With rifles, I put the rear barrel-band on loose, grip the action and stock together, while firmly tightening the front guard screw. Then, I tighten the rear barrel-band.
When I install the front barrel-band. I sight down the top of the barrel, making sure there is a little 'day-light' between the top of the barrel and the inside-top of the front band.
Again, I install the rear guard-screw, just 'snug'.
Sight along the top of the barrel to make sure the rear guard-screw has not torqued the barrel upward from the stock and that the 'day-light' is still present at the front band.

Re: Improvement at the Range

Posted: Sun Oct 03, 2021 5:52 pm
by Olpeddler
Butlersrangers, Thanks for your detailed response. I think the good results 1 had with the 180 gr Hornady RN bullets confirms your point about some rifles not liking boat tail bullets. The 165 grainers were boat tail rounds, and the 180 grainers are flat based. I will save the 165 gr BTSP's for my .30-06's, and will order a box of 165 gr flat based when they become available. No problem with Hornady's 220 gr RN because it is already a flat based bullet.
Also, you wrote that the propellants I am using (AA 2520) may not be optimum for the .30-40 Krag carbine. I have a lot of confidence with your and Parashooter's opinions on powders and bullets. What powders would you use with the 3 bullet weights, i.e., 165 gr. flat based spitzer, 180 gr. RN, and 220 gr. RN ?
The detail you have provided on proper bedding on the rifle's barrel is very helpful, and I suspect the rifle needs work done on that area. However, I have never done bedding work on any of my rifles, but there is a barrel bedding specialist about a hour away in New Hampshire. After this year's deer season, I will bring the rifle up to him to have the barrel re-bedded. Thanks again for your counsel and advice.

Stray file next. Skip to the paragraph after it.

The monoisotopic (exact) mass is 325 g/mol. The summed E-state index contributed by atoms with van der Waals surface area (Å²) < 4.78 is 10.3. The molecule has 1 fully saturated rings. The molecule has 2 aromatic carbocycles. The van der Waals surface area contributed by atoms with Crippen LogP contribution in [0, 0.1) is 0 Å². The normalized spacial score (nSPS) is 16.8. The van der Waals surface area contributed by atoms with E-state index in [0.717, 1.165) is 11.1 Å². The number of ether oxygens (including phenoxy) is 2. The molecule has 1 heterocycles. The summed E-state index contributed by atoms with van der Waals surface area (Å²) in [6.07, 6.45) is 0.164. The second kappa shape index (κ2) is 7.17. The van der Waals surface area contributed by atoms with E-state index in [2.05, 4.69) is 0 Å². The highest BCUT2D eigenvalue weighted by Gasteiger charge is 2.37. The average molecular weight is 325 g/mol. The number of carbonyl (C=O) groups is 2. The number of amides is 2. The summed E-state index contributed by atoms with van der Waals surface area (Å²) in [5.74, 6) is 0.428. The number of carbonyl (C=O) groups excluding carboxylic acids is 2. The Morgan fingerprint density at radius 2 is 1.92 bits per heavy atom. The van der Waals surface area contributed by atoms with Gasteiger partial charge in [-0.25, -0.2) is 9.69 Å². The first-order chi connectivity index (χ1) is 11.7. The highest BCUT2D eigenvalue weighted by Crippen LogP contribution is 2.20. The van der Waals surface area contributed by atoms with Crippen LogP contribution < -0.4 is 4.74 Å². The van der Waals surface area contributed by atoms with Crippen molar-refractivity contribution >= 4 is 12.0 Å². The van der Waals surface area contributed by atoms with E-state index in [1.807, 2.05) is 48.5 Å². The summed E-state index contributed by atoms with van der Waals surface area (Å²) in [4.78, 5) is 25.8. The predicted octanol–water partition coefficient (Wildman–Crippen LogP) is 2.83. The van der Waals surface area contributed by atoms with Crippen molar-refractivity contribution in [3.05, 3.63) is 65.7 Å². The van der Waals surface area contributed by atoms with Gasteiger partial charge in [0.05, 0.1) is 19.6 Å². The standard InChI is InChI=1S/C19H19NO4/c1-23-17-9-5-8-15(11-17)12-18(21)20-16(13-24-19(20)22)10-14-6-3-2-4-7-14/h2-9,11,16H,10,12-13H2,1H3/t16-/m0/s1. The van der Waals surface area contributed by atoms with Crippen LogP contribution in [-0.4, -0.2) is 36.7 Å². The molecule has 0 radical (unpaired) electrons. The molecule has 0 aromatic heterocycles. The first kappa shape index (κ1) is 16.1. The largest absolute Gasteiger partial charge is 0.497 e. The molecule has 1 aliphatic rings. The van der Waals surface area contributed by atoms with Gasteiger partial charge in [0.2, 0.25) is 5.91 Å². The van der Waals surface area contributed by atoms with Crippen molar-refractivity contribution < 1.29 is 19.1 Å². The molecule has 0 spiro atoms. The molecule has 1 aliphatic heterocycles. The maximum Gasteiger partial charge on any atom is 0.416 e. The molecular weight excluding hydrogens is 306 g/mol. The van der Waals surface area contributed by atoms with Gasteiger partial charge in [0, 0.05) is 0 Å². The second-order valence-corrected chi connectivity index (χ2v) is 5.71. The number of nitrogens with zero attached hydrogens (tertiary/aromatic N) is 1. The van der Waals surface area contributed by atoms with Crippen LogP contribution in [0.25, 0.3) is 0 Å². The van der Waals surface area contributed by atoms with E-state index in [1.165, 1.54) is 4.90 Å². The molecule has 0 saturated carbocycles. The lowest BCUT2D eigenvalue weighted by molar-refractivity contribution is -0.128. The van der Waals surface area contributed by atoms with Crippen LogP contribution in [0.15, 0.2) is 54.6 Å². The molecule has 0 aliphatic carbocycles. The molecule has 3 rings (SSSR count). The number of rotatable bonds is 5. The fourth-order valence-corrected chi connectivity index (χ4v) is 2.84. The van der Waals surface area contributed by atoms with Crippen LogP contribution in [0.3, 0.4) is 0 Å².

Re: Improvement at the Range

Posted: Mon Oct 04, 2021 3:39 am
by butlersrangers
I have not done very much experimenting with 220 grain projectiles in the .30-40 Krag.
I don't see a great need for the heavy projectiles, when target shooting at paper.
Only a relatively few number of propellants are appropriate for use with the 'heavies'.

I prefer shooting jacketed projectiles in the 152 grain to 180 grain weight range in my U.S. Krags.
They offer accuracy, with higher velocity, lower pressure and less recoil.
I like using IMR-3031 and IMR-4895 in my reloads. There is lots of printed and well tested data for these powders.

Recently, I have had some promising success using reduced loads of IMR-4198 to power 110 grain projectiles in a couple of .30-40 Krag carbines.
These projectiles are short and intended for the M-1 Carbine, so the .30-40 rounds were single-loaded directly into the Krag chamber.

IMHO - A rewarding thing about the .30-40 Krag is that a lot of loads shoot well.

In regard to Krag 'stock bedding', my intention was just to suggest careful inspection and assembly, in order to eliminate unusual wood pressure and binding as hot barrel 'stretches'.

Re: Improvement at the Range

Posted: Tue Oct 05, 2021 8:03 pm
by Olpeddler
Butlersrangers, Mighty fine shooting with the 110 gr and 152 gr loads. I have plenty of IMR 4198 on hand. I have a severe problem with woodchucks in my vegetable garden; I will get some 110 gr bullets when they become available, and try them on those ravenous varmints. Also, because of the success I enjoyed with the 180 gr Hornady RN atop 36 grs of AA 2520, that round will become my deer cartridge. I just received a shipment off 220 gr Hornady RN bullets from Mid-South Shooters' Supply. Using both AA 2520 and Reloader 15, I want to work up a load that delivers 3-4" groups at 200 yards. That load will be for Maine moose if I am lucky enough to get a moose permit through the annual Maine lottery.